The Co-operative Group could cut its historic ties with the Co-operative Bank after the bank revealed a £400m capital shortfall. Losses have grown to £1.3bn for 2013, due to Payment Protection Insurance (PPI) mis-selling provisions and more bad loans.
The bank, which had to plug a £1.5bn hole in its balance sheet last year, is launching a cash call to make up the deficit. That would imply the Co-op Group has to raise a further £120m if it is to retain its 30% stake.
What the commentators said
When the Co-op Bank began trying to fix the £1.5bn black hole in its balance sheet last year, it was “never likely…this would be the end of the story”, says Telegraph.co.uk. The “first cash call is rarely the last” and now “the begging bowl is being passed around once more”. A flotation now looks off the cards – possibly for years.
It’s “unlikely” the Co-op Group will retain its current stake for much longer, says Ian King in The Times. With £1.2bn of debt, and already having to find £263m to help recapitalise the Co-op Bank, it is “unrealistic” to assume the Group can raise the £120m it needs to avoid dilution. Moreover, “what if [the bank] needs more capital down the line?” It seems “unwise” to bet against this.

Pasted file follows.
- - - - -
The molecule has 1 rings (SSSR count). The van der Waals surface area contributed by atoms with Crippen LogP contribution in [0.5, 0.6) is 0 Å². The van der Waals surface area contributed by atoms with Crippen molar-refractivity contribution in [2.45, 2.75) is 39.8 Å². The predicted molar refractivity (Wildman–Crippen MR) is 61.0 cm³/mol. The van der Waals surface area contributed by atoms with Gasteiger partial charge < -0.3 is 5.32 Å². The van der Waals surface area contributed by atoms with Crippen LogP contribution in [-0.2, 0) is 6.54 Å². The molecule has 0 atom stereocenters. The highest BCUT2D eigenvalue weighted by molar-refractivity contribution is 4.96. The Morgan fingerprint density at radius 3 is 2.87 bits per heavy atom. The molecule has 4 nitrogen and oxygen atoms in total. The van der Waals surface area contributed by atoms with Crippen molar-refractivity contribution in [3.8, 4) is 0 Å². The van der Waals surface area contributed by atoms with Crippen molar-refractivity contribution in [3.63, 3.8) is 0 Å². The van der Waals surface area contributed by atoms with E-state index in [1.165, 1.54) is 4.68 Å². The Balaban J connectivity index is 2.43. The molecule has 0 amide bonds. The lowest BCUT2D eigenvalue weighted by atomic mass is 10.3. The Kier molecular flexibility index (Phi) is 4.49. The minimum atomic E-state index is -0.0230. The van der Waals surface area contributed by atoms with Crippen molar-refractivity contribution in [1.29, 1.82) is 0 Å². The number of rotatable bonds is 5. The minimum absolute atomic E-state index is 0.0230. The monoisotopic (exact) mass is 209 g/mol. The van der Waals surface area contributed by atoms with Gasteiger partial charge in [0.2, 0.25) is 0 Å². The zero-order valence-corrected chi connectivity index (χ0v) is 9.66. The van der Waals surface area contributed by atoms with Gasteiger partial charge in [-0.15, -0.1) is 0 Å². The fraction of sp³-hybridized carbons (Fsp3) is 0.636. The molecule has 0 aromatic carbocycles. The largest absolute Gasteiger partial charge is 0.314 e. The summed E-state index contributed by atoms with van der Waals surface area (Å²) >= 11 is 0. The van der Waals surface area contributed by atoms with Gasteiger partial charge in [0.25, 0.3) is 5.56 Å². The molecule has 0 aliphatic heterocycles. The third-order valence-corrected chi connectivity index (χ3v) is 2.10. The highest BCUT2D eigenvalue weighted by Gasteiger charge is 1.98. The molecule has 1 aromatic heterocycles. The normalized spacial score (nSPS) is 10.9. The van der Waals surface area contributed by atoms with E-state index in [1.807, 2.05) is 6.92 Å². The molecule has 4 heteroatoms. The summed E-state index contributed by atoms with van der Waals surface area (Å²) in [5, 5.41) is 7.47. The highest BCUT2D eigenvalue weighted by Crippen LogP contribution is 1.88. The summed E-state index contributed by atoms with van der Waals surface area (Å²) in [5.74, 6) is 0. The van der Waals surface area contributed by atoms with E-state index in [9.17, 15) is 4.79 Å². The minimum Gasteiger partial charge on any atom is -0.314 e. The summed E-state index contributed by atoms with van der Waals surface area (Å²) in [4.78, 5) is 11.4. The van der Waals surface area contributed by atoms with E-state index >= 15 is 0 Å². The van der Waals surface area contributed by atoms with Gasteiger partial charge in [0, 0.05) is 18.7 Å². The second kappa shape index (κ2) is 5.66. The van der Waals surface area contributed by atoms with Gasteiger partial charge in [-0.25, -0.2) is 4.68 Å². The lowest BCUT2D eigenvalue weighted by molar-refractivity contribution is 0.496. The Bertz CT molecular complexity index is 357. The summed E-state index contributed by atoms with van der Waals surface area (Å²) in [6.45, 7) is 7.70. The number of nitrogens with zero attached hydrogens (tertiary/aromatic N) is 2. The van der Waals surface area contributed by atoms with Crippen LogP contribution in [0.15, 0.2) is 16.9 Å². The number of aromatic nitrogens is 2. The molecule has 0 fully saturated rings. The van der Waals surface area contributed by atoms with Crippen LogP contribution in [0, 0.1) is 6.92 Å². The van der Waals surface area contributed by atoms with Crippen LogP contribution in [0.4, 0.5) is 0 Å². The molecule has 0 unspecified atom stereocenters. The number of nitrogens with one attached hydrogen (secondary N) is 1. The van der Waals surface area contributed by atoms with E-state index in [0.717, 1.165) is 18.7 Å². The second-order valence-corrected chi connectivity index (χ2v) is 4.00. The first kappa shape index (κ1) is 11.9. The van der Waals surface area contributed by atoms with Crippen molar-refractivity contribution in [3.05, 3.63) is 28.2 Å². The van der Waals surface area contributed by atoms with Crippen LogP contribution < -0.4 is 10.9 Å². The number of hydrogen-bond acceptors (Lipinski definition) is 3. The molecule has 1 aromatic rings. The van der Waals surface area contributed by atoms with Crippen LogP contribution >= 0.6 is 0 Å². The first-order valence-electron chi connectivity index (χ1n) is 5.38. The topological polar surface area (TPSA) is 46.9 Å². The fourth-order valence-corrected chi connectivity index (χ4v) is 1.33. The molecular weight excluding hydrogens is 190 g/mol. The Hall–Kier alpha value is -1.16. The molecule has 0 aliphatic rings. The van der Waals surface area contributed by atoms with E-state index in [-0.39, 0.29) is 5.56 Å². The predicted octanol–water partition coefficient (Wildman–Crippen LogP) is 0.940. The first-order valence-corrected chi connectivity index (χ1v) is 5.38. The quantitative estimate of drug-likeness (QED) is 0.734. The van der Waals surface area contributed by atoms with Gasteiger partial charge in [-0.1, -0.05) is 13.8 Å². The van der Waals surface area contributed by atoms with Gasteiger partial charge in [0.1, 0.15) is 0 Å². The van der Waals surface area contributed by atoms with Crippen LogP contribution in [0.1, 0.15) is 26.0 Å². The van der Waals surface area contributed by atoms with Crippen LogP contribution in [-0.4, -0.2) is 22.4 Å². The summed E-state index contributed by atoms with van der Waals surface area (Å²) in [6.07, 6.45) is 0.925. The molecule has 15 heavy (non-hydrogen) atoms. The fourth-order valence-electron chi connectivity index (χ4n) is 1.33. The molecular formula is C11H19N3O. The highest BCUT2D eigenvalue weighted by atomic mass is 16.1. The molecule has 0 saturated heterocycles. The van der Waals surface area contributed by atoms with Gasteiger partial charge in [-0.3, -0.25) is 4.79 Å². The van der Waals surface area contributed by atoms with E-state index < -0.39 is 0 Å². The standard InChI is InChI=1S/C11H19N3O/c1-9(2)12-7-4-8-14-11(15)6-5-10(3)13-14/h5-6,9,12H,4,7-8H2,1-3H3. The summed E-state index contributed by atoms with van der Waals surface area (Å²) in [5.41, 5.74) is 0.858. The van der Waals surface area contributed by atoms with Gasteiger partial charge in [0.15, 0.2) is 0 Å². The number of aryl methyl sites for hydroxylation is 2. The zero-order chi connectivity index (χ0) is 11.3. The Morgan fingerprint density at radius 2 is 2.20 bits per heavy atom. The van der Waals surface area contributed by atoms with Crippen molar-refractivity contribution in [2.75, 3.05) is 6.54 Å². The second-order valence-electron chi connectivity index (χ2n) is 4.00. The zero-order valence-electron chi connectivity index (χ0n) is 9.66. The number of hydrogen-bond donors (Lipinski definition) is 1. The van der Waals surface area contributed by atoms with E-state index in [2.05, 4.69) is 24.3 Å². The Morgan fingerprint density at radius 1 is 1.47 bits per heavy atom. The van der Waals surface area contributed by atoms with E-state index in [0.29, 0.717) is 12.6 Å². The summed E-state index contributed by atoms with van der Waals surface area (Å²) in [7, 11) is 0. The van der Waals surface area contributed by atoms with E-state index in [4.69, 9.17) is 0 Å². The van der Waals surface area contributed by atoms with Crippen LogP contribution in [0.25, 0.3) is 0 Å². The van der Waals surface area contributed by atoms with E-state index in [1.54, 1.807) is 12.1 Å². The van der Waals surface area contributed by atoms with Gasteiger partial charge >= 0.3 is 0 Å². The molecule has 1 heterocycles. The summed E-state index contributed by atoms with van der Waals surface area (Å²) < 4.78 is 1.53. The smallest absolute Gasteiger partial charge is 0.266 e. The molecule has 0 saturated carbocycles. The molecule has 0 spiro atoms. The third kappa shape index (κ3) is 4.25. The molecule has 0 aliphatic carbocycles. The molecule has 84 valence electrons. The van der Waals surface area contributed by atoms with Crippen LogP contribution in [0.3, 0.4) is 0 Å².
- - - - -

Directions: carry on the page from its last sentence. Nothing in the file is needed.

“There comes a time to say ‘no’ and now is it,” says Elizabeth Fournier in City AM. With an interim chief executive in place following Euan Sutherland’s departure and “rumours of intense in-fighting”, the Co-op Group has enough on its plate without giving its “naughtiest child” more cash.
The reason to retain its 30% holding was to keep the bank abiding by the co-operative movement’s ethical values. But the provisions for consumer credit rule breaches and PPI mis-selling suggest “those days are already long gone”. The Group should “hold on to its cash and let the black sheep of the family go it alone”.